Trollius laxus ssp. laxus
  (Spreading Globeflower)
G5T3  


Environmental Setting

Wetland Indicator: Y
Environmental Summary: These wetlands occur as small patches where calcareous groundwater discharges to the surface. They typically occur along the toeslope of ridges, in association with limestone and calcareous siltstone. Soils vary from silt loams to shallow mucky peat.


Dynamic Processes

Dynamics: This vegetation has been generally affected by grazing in the past, which in some cases continues to the present, and as such this vegetation is known locally as a pasture fen.


Plot Sampling & Classification Analysis

Plots stored in VegBank


Authors/Contributors
Concept Author(s): Eastern Ecology Group
Element Description Edition Date: 22Jun2006
Element Description Author(s): S.C. Gawler
NatureServe Conservation Status Factors Edition Date: 22Jun2006
NatureServe Conservation Status Factors Author(s): L.A. Sneddon, mod. S.C. Gawler

Ecological data developed by NatureServe and its network of natural heritage programs (see Local Programs) and other contributors and cooperators (see Sources).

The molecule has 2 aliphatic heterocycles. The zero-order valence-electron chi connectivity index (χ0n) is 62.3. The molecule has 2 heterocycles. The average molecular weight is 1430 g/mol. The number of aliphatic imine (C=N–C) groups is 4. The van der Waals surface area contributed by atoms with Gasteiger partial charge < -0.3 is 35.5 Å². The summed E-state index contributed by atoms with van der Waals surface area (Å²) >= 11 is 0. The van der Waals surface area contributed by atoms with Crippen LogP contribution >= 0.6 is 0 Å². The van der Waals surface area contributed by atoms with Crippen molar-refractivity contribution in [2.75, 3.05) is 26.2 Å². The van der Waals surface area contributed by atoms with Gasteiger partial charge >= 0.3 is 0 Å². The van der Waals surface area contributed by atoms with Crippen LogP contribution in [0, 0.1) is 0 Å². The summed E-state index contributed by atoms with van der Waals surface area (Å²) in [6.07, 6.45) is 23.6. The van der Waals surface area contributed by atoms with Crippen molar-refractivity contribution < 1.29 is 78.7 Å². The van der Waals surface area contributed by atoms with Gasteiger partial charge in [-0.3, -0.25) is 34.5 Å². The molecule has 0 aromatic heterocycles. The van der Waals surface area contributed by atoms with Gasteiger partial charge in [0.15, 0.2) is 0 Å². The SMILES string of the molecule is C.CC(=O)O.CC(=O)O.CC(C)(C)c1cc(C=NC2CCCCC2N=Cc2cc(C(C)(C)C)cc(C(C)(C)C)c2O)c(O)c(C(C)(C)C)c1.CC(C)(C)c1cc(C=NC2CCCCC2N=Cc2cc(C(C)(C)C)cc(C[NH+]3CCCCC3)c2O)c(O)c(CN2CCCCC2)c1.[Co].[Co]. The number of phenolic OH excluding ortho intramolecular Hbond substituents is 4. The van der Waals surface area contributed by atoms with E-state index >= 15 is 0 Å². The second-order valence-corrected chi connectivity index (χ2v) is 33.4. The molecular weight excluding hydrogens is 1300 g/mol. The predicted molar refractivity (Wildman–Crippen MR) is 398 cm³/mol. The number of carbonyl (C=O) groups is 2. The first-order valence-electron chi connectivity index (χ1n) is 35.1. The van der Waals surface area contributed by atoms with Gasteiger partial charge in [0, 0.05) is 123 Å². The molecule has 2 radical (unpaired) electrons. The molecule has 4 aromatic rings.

References
  • Breden, T. F., Y. R. Alger, K. S. Walz, and A. G. Windisch. 2001. Classification of vegetation communities of New Jersey: Second iteration. Association for Biodiversity Information and New Jersey Natural Heritage Program, Office of Natural Lands Management, Division of Parks and Forestry, New Jersey Department of Environmental Protection, Trenton.

  • Eastern Ecology Working Group of NatureServe. No date. International Ecological Classification Standard: International Vegetation Classification. Terrestrial Vegetation. NatureServe, Boston, MA.

  • Edinger, G. J., D. J. Evans, S. Gebauer, T. G. Howard, D. M. Hunt, and A. M. Olivero, editors. 2014a. Ecological communities of New York state. Second edition. A revised and expanded edition of Carol Reschke's ecological communities of New York state. New York Natural Heritage Program, New York State Department of Environmental Conservation, Albany, NY.

  • Fike, J. 1999. Terrestrial and palustrine plant communities of Pennsylvania. Pennsylvania Natural Diversity Inventory. Pennsylvania Department of Conservation and Recreation, Bureau of Forestry, Harrisburg, PA. 86 pp.

  • Perles, S. J., G. S. Podniesinski, E. Eastman, L. A. Sneddon, and S. C. Gawler. 2007. Classification and mapping of vegetation and fire fuel models at Delaware Water Gap National Recreation Area. Technical Report NPS/NER/NRTR--2007/076. National Park Service, Philadelphia, PA. 2 volumes.

  • Radis, R. 1986. Rare and endangered plant species within the New Jersey portion of the Delaware Water Gap National Recreation Area. Technical Report. National Park Service. Philadelphia, PA.